In the recent case of Davila v. State, the Florida Supreme Court ruled on whether a parent can be charged with kidnapping their own child.
The short of it is yes, a parent can face Jacksonville kidnapping charges for taking their own child, based on the language of the law.According to Florida Statutes 787.01, kidnapping means to forcibly, secretly or by imprisoning a person against their will hold them for several reasons:
-For ransom or as a hostage
-To commit a felony
-To inflict bodily harm upon them
-To interfere with a government operation
The law also states that “confinement of a child under the age of 13 is against her or his will within the meaning of this subsection if such confinement is without the consent of her or his parent or legal guardian.
Based on the way the statute is written, it is plausible for a parent to be convicted of kidnapping their own child or even for a prankster to be convicted of kidnapping a person as a joke or a fraternity hazing. And the penalties in Florida are no joke. Kidnapping is punishable by 30 years to life in prison, if a person is convicted.
The subsection about a person being confined without consent of a child’s parent seems interesting, given this case. In Davila, the man was convicted of kidnapping his 11-year-old son between February and July 2000. Prosecutors alleged, among other things, that Davila intended to hold his son against his will with the intent to harm him.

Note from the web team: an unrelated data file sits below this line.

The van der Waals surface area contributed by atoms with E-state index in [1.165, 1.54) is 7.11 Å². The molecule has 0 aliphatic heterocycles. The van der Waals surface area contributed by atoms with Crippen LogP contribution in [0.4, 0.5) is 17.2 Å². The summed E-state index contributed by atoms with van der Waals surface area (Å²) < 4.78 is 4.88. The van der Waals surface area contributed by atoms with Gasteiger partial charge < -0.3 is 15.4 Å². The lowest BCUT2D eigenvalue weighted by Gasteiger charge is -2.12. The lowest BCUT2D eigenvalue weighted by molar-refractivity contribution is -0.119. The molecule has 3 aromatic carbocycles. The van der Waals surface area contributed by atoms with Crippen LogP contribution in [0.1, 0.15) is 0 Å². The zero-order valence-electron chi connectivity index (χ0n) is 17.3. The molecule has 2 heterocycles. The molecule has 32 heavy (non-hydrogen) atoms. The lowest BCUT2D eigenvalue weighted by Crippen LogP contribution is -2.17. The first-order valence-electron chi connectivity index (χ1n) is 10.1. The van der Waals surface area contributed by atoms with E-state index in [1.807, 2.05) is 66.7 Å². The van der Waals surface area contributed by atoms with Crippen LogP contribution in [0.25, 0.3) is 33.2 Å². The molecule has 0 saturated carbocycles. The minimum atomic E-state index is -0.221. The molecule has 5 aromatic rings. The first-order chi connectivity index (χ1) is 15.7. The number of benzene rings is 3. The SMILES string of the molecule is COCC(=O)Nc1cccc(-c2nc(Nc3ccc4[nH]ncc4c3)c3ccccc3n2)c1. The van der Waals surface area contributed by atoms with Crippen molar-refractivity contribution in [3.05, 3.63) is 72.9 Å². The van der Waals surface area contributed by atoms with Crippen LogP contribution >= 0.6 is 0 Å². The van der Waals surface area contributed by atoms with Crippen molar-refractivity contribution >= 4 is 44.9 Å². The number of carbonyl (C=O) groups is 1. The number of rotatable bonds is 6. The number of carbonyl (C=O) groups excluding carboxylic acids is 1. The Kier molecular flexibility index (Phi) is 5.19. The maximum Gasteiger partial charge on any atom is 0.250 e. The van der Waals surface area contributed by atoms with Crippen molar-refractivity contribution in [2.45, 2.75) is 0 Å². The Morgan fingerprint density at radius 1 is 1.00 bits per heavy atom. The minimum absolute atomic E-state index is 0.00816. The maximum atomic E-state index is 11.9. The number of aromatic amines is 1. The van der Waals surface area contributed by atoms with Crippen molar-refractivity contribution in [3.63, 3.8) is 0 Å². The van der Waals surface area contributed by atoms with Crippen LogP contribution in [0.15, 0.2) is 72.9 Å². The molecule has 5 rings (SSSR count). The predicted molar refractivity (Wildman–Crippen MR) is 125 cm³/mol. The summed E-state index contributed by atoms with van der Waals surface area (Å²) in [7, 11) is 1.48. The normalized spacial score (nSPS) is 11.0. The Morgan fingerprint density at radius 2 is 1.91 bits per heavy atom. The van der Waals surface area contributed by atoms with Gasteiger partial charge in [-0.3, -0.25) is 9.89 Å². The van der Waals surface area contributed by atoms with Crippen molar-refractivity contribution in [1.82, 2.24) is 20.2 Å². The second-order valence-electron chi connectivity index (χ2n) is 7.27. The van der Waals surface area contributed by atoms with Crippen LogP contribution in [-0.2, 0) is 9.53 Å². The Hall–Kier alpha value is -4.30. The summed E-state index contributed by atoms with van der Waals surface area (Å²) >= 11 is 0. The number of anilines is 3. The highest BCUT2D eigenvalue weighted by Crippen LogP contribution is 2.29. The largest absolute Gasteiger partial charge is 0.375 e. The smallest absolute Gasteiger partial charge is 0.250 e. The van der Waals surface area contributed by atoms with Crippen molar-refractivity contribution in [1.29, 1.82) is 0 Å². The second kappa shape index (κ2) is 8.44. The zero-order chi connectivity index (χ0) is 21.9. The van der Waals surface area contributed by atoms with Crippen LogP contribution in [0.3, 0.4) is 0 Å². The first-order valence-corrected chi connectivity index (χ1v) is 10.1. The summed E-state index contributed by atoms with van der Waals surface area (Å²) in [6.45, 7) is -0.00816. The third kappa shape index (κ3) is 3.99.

According to the boy’s testimony, his parents would hold him in a storage room or bathroom for weeks on end for misbehaving. He also testified he was beaten while confined this way. Davila was convicted and sentenced to life in prison on the kidnapping charges. On appeal, he argued that a parent can’t be convicted of kidnapping his own child.
After the Third District Court of Appeal and the Second District Court of Appeal had conflicting rulings on similar issues, the state’s high court took up the case. Only one justice disagreed with the court’s ruling that a parent can be convicted of kidnapping. In its opinion, the justices wrote that had legislators wanted to give an exception for parents charged with kidnapping, it would have done so.
In a dissenting opinion, one justice argued that while he believes a child can be kidnapped by his or her parents, the language in the statute about a child being under 13 affords them more protection than a child over 13.
In part, the justice rejected the majority’s opinion that if the Legislature had intended to exempt parents from being able to commit the crime of kidnapping, it would have expressed it in the statute. He argued that it isn’t right for judges to interpret what lawmakers really meant, but only read what is written.
The Forbess Law Firm has been aiding clients who face criminal charges in Jacksonville for more than a decade and is here to provide aggressive criminal defense to anyone accused of a crime. If you or a loved one requires a Jacksonville criminal defense lawyer, contact our firm today. We are available through our website or by calling us at 904-634-0900.
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